An Engineer plays Politician and goes Binary

In our litigious and political society, it is common for a participant to concentrate on a single element, take a hard-over position, and advocate for it, letting another party make any competing arguments. That can be a clarifying and useful approach, while tacitly admitting utility and validity to competing arguments. Samuel Johnson wrote “When a man knows he is to be hanged in a fortnight, it concentrates his mind wonderfully.” For the current issue, I rather favor something like “Within Longmont’s present geographical limits and population count, how can we optimize …”

And then the sticky part begins. What are the hard limits? What are we to optimize?

I hope a zero-growth default policy would concentrate our minds wonderfully.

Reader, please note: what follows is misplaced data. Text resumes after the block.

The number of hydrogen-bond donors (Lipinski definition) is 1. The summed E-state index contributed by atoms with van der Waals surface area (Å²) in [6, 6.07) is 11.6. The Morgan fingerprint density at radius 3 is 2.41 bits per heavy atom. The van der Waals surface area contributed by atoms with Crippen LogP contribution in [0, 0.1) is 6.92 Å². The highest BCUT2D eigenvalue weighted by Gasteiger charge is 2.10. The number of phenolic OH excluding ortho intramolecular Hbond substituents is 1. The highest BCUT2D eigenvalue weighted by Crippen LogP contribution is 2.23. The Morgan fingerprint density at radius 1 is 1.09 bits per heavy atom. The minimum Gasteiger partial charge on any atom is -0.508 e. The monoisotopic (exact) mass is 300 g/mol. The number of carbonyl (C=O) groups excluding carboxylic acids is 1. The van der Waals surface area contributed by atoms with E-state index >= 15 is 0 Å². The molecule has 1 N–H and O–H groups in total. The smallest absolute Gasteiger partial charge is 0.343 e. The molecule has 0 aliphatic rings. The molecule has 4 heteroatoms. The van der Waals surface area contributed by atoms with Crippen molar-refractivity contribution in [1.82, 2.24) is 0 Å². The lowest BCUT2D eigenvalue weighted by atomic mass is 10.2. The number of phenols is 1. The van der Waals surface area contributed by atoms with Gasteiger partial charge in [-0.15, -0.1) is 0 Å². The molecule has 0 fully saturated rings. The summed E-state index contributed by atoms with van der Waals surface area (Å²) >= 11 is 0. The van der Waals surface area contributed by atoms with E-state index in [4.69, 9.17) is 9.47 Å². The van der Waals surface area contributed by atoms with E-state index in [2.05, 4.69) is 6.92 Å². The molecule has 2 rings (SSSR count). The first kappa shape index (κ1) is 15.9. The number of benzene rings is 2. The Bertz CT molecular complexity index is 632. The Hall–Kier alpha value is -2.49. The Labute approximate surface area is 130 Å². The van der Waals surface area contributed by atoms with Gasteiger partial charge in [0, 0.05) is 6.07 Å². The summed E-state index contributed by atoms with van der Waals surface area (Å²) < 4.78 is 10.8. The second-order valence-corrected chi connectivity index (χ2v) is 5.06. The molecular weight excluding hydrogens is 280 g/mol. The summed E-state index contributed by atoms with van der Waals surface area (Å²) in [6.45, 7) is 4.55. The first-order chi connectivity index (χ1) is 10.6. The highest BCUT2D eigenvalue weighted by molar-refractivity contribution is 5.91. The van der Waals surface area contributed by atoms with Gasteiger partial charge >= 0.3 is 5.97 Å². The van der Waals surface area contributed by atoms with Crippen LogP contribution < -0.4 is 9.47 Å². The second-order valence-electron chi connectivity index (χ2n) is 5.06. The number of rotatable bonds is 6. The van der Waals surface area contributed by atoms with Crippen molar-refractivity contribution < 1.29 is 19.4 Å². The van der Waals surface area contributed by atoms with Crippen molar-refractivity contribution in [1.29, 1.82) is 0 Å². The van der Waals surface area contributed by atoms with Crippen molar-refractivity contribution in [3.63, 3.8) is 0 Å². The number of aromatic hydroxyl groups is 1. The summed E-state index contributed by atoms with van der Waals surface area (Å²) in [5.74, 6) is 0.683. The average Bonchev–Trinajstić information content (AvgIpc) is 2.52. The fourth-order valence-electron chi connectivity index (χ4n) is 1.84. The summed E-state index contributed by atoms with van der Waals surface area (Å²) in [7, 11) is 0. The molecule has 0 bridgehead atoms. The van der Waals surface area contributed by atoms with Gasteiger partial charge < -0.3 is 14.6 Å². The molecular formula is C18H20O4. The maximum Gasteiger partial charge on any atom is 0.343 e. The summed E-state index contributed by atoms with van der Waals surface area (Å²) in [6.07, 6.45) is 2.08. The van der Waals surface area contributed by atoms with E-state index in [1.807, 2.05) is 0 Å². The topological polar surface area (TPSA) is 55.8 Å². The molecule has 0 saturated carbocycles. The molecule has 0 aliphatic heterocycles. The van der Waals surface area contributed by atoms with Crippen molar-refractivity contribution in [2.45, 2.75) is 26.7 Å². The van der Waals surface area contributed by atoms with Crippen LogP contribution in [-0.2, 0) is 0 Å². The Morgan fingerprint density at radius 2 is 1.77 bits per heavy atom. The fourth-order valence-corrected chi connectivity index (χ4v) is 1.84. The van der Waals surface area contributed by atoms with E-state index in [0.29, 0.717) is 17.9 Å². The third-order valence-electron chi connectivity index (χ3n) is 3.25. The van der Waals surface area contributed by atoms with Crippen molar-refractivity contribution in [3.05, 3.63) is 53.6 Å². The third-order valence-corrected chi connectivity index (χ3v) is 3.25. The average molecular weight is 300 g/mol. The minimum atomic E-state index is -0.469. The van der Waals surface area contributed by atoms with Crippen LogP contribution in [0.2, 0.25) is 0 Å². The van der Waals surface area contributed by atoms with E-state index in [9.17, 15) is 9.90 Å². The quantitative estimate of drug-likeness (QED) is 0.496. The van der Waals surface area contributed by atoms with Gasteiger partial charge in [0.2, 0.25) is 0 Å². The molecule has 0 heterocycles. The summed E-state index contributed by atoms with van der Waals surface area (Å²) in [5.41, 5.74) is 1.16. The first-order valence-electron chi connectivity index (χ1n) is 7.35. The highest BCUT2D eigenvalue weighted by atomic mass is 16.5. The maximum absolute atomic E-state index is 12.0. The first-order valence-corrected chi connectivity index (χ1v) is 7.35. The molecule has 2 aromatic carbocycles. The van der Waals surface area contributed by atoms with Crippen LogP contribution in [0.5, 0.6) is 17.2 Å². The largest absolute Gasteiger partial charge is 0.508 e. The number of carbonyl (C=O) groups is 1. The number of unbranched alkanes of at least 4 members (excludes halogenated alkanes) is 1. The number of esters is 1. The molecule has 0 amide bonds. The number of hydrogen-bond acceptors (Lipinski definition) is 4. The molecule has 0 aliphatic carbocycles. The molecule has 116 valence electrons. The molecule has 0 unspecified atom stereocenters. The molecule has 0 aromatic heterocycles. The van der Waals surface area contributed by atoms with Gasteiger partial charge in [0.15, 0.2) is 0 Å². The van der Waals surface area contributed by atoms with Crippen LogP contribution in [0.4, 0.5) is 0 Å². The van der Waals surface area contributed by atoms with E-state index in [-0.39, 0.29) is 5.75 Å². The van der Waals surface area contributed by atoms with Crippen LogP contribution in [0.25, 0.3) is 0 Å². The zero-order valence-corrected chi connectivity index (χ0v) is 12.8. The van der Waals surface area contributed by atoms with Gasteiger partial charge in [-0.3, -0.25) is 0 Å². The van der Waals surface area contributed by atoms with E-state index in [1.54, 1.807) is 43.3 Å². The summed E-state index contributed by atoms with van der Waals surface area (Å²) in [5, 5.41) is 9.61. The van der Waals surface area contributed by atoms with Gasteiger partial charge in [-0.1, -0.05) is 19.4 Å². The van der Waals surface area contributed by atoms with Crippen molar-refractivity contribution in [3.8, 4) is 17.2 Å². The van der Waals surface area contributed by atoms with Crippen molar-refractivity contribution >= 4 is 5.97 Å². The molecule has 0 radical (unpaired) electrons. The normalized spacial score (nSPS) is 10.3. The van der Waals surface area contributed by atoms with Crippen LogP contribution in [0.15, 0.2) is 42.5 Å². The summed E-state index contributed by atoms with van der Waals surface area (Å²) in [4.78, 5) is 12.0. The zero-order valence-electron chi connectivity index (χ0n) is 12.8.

I shall continue to argue as predicate that Longmont’s area and population should each be capped where we are now.

A personal story: My neighbor, an attorney, described a case in which his client (the client's estate, actually) sued the manufacturer of an electric drill. The guy had opened the drill, then squeezed an internal wire to the point of rupturing it with the metal case.  It continually tripped a GFCI as a result, so client cut off the grounding lug and -- Zap, he expired. I figured he had done himself in by stupidity. I told Bob that a balanced analysis would not have justified the verdict Bob won for the estate.  "And that's why you would never be an expert witness, Richard. In the legal business you don't make the other party's arguments for them." 

But in this growth instance, I am going full-bore for zero growth.